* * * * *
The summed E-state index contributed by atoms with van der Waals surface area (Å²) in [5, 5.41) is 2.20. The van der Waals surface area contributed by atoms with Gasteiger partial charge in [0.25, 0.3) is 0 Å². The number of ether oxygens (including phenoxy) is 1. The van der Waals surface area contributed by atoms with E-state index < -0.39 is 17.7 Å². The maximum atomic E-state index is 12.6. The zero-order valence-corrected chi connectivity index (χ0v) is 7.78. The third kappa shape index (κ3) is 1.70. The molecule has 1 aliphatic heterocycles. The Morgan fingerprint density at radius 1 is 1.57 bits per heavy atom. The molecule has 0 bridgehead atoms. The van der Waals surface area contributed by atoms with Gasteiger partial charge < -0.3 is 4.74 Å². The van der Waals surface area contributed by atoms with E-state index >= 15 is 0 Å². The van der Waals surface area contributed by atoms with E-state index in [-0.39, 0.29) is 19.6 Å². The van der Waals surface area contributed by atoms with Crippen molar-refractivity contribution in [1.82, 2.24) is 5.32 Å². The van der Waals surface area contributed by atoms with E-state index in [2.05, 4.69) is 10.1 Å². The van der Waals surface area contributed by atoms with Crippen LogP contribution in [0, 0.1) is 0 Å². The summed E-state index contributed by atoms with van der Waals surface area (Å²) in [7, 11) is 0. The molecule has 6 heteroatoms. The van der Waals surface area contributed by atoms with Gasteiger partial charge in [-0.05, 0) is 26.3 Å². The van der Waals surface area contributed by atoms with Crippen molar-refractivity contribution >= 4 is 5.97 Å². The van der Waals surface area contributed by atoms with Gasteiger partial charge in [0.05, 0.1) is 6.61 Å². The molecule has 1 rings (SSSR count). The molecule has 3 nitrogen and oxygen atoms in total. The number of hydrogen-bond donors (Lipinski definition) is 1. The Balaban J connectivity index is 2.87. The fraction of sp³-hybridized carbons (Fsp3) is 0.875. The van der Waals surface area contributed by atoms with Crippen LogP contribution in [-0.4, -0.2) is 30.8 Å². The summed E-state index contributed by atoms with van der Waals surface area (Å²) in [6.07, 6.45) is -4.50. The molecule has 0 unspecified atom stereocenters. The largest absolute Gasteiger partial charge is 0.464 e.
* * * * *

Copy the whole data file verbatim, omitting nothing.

The summed E-state index contributed by atoms with van der Waals surface area (Å²) in [5, 5.41) is 2.20. The van der Waals surface area contributed by atoms with Gasteiger partial charge in [0.25, 0.3) is 0 Å². The number of ether oxygens (including phenoxy) is 1. The van der Waals surface area contributed by atoms with E-state index < -0.39 is 17.7 Å². The maximum atomic E-state index is 12.6. The zero-order valence-corrected chi connectivity index (χ0v) is 7.78. The third kappa shape index (κ3) is 1.70. The molecule has 1 aliphatic heterocycles. The Morgan fingerprint density at radius 1 is 1.57 bits per heavy atom. The molecule has 0 bridgehead atoms. The van der Waals surface area contributed by atoms with Gasteiger partial charge < -0.3 is 4.74 Å². The van der Waals surface area contributed by atoms with E-state index >= 15 is 0 Å². The van der Waals surface area contributed by atoms with E-state index in [-0.39, 0.29) is 19.6 Å². The van der Waals surface area contributed by atoms with Crippen molar-refractivity contribution in [1.82, 2.24) is 5.32 Å². The van der Waals surface area contributed by atoms with E-state index in [2.05, 4.69) is 10.1 Å². The van der Waals surface area contributed by atoms with Crippen LogP contribution in [0, 0.1) is 0 Å². The summed E-state index contributed by atoms with van der Waals surface area (Å²) in [7, 11) is 0. The molecule has 6 heteroatoms. The van der Waals surface area contributed by atoms with Gasteiger partial charge in [-0.05, 0) is 26.3 Å². The van der Waals surface area contributed by atoms with Crippen molar-refractivity contribution >= 4 is 5.97 Å². The van der Waals surface area contributed by atoms with Gasteiger partial charge in [0.05, 0.1) is 6.61 Å². The molecule has 1 rings (SSSR count). The molecule has 3 nitrogen and oxygen atoms in total. The number of hydrogen-bond donors (Lipinski definition) is 1. The Balaban J connectivity index is 2.87. The fraction of sp³-hybridized carbons (Fsp3) is 0.875. The van der Waals surface area contributed by atoms with Crippen LogP contribution in [-0.4, -0.2) is 30.8 Å². The summed E-state index contributed by atoms with van der Waals surface area (Å²) in [6.07, 6.45) is -4.50. The molecule has 0 unspecified atom stereocenters. The largest absolute Gasteiger partial charge is 0.464 e.